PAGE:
Ever had a Win10 update kick in at an inopportune time? Haven’t we all? Microsoft keeps saying it is solving the problem (active hours, custom restart times), but so far the solutions haven’t worked. Now we’re promised that the new Snooze button (below) will give you the ability to “pause the update process completely for three days.” I remain skeptical, but let’s cross our fingers.
Creators Update also introduces a new setup dialog for privacy settings. Microsoft considers this a Real Big Deal, but as best I can tell it doesn’t do much. I talked about this new series of questions during the setup sequence in a January blog post, “Reality check: How Windows 10’s new privacy controls stack up.” In short, Microsoft’s efforts to make privacy settings more accessible is commendable. But it isn’t at all clear if the choices made here have much effect on the “snooping” data collected by Microsoft.
I’m particularly concerned by the setting that says Microsoft can use diagnostic data to “get more relevant tips and recommendations to tailor Microsoft products and services for your needs.” If Microsoft is using “diagnostic data” to target tips and recommendations—presumably advertising—we should all be suspicious of “diagnostic data.”
Until Microsoft tells us precisely what data it is collecting and how that data is used, we have no way of making an informed decision about granting access to that data.
Advertising in Windows 10 is annoying and getting worse, rearing its ugly head in more places. In early versions of Windows 10, we saw advertising on the Lock Screen (Settings > Personalization > Lock screen > “Get fun facts, tips and more from Windows and Cortana on your lock screen”) and the Start menu (Settings > Personalization > Start > “Occasionally show suggestions in Start”). More recently, ads have begun to appear in the File Explorer.
Creators Update changes some of the settings to control these helpful intrusions. The Lock Screen advertising appears to be associated with the Windows spotlight background, for example, but the Suggestions on Start setting persists. Cortana has grown the ability to show ads in the Search box (Cortana > Settings > “Let Cortana pipe up from time to time with thoughts, greetings, and notifications in the Search box”).
We’re going to get more ads in Creators Update. The new Share window, which you can see at the beginning of this review, includes download links for Twitter, Box, Dropbox, Instagram, Line, and Facebook Messenger. The Start menu (shown below from a completely clean copy of Creators Update) includes tiles for Drawboard PDF, Facebook, Twitter, Houzz, Minecraft, Candy Crush Soda Saga, Asphalt 8 Airborn, Age of Empires Castle Siege, and Royal Revolt II.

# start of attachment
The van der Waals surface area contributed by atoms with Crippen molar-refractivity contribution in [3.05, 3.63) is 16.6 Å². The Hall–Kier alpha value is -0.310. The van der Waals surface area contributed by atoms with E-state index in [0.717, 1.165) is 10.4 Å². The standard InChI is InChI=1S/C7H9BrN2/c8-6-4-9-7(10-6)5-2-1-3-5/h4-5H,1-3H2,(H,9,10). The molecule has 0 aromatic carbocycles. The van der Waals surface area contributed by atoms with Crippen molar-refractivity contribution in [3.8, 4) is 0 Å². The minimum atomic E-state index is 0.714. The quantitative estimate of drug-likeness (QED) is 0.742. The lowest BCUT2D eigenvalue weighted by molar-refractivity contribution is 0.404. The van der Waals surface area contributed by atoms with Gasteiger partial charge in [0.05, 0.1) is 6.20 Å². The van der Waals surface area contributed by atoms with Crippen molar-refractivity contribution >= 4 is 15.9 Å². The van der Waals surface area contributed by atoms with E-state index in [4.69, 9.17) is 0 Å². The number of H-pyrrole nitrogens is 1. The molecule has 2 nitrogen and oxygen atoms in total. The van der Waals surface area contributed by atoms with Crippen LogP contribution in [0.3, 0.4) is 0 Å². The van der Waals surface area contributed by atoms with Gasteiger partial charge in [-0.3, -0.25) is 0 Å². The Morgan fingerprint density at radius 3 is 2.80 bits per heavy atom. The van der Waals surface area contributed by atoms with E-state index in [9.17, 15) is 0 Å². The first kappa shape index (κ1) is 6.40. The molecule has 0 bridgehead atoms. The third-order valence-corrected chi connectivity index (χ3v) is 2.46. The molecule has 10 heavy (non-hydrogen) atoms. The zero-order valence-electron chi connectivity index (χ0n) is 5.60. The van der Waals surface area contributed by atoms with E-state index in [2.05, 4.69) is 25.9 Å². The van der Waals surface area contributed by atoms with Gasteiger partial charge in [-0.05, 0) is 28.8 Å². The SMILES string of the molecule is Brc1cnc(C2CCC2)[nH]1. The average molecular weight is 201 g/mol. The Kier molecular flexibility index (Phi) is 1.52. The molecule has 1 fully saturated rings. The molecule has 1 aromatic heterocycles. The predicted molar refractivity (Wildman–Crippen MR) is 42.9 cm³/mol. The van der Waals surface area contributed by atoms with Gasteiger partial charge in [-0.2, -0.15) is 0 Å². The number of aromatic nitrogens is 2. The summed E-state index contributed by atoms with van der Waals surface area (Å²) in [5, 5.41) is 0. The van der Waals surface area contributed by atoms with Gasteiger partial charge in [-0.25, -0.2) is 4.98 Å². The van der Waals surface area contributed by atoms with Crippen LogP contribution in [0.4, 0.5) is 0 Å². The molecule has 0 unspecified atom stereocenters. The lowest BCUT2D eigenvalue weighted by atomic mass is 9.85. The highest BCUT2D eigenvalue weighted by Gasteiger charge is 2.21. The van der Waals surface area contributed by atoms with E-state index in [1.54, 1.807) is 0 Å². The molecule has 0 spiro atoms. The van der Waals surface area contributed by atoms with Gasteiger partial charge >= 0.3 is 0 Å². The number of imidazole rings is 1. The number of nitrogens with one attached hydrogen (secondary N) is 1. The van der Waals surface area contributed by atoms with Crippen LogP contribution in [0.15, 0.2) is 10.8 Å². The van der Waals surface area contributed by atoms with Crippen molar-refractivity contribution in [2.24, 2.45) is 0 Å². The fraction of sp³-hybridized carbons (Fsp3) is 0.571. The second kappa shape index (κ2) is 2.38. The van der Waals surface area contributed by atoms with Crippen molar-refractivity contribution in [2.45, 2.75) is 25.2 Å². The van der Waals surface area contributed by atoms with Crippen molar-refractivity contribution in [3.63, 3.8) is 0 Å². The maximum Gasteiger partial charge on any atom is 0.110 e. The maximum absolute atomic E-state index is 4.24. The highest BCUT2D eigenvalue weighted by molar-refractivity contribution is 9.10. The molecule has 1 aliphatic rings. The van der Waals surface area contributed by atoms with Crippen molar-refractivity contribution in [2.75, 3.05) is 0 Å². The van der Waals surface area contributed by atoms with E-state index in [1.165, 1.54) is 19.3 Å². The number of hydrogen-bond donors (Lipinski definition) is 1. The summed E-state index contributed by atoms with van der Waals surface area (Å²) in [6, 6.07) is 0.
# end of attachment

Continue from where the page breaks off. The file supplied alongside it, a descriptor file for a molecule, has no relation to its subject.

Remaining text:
Call them “recommendations” or “suggestions” if you like—Microsoft does. But many Windows customers feel they step over the line. Creators Update takes even more steps over the line.
Finally, Microsoft is implementing differential downloads for major version changes: the Unified Update Platform. UUP reduces the download size of Win10 version changes by 30 percent. That’s a 30 percent savings in one download every eight months—not bad, but a much bigger deal for Microsoft than for customers.
The bottom line
If you see something in the Creators Update that you absolutely can’t live without—maybe Paint 3D or Xbox support, or those fancy rotating 3D PowerPoint pics—by all means, queue up and install Creators Update as soon as it’s available. If you want the ability to more finely control updates, jump in. If the more usable Edge strikes your fancy or the new Cortana rings your chimes, you may have good reason to join the ranks of unpaid beta testers.
However, if you want to be confident you’re getting a stable system, you would be much better advised to wait until Microsoft has shaken out the bugs. In a galaxy long ago and far away, that meant waiting for Service Pack 1. Nowadays, it means waiting for the Current Branch for Business designation. I expect Microsoft will put Creators Update on Current Branch for Business in July or August. I talk about the implications of Current Branch for Business at length in “What you need to know about Windows 10 versions and lifespan.”
If you’re running Anniversary Update, stay put. If you’re running Window 7 or Windows 8.1 and you’ve decided to take the Windows 10 plunge, go ahead and do so, but go with the Anniversary Update, not the Creators Update, until Current Branch for Business arrives. Upgrading from Windows 7 to Windows 10 Anniversary Update will get tricky soon after Creators Update hits—Microsoft wants you to jump into the latest version of Win10. Stay tuned for instructions about making the leap.